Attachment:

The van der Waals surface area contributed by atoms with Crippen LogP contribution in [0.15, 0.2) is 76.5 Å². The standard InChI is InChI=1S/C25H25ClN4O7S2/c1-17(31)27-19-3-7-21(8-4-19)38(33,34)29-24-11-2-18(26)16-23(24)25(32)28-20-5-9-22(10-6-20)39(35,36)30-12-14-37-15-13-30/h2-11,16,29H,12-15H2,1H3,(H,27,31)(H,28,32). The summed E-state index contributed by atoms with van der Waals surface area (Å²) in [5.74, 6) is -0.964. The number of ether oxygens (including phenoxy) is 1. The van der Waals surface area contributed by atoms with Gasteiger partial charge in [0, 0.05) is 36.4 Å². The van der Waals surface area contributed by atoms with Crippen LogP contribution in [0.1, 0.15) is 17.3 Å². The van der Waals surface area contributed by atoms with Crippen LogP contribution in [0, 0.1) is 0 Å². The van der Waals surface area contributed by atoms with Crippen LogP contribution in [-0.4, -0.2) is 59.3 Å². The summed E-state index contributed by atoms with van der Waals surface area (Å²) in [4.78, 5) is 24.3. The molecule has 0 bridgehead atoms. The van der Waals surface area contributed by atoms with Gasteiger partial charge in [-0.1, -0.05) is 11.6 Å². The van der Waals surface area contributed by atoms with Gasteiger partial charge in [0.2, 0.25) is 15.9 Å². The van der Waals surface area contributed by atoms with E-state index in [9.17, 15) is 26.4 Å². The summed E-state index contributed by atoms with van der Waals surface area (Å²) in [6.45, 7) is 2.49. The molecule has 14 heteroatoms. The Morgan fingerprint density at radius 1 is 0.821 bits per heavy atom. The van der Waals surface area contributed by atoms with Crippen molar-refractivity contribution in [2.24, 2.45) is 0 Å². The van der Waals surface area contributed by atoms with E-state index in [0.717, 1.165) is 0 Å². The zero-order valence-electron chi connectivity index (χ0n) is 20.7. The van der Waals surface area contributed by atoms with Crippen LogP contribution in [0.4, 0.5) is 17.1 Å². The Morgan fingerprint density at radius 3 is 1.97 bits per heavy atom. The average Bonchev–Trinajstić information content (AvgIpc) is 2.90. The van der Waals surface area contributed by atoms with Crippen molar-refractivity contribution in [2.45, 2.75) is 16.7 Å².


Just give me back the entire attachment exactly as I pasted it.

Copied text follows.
The van der Waals surface area contributed by atoms with Crippen LogP contribution in [0.15, 0.2) is 76.5 Å². The standard InChI is InChI=1S/C25H25ClN4O7S2/c1-17(31)27-19-3-7-21(8-4-19)38(33,34)29-24-11-2-18(26)16-23(24)25(32)28-20-5-9-22(10-6-20)39(35,36)30-12-14-37-15-13-30/h2-11,16,29H,12-15H2,1H3,(H,27,31)(H,28,32). The summed E-state index contributed by atoms with van der Waals surface area (Å²) in [5.74, 6) is -0.964. The number of ether oxygens (including phenoxy) is 1. The van der Waals surface area contributed by atoms with Gasteiger partial charge in [0, 0.05) is 36.4 Å². The van der Waals surface area contributed by atoms with Crippen LogP contribution in [0.1, 0.15) is 17.3 Å². The van der Waals surface area contributed by atoms with Crippen LogP contribution in [0, 0.1) is 0 Å². The van der Waals surface area contributed by atoms with Crippen LogP contribution in [-0.4, -0.2) is 59.3 Å². The summed E-state index contributed by atoms with van der Waals surface area (Å²) in [4.78, 5) is 24.3. The molecule has 0 bridgehead atoms. The van der Waals surface area contributed by atoms with Gasteiger partial charge in [-0.1, -0.05) is 11.6 Å². The van der Waals surface area contributed by atoms with Gasteiger partial charge in [0.2, 0.25) is 15.9 Å². The van der Waals surface area contributed by atoms with E-state index in [9.17, 15) is 26.4 Å². The summed E-state index contributed by atoms with van der Waals surface area (Å²) in [6.45, 7) is 2.49. The molecule has 14 heteroatoms. The Morgan fingerprint density at radius 1 is 0.821 bits per heavy atom. The van der Waals surface area contributed by atoms with Crippen molar-refractivity contribution in [2.24, 2.45) is 0 Å². The van der Waals surface area contributed by atoms with E-state index in [0.717, 1.165) is 0 Å². The zero-order valence-electron chi connectivity index (χ0n) is 20.7. The van der Waals surface area contributed by atoms with Crippen LogP contribution in [0.4, 0.5) is 17.1 Å². The Morgan fingerprint density at radius 3 is 1.97 bits per heavy atom. The average Bonchev–Trinajstić information content (AvgIpc) is 2.90. The van der Waals surface area contributed by atoms with Crippen molar-refractivity contribution in [2.45, 2.75) is 16.7 Å².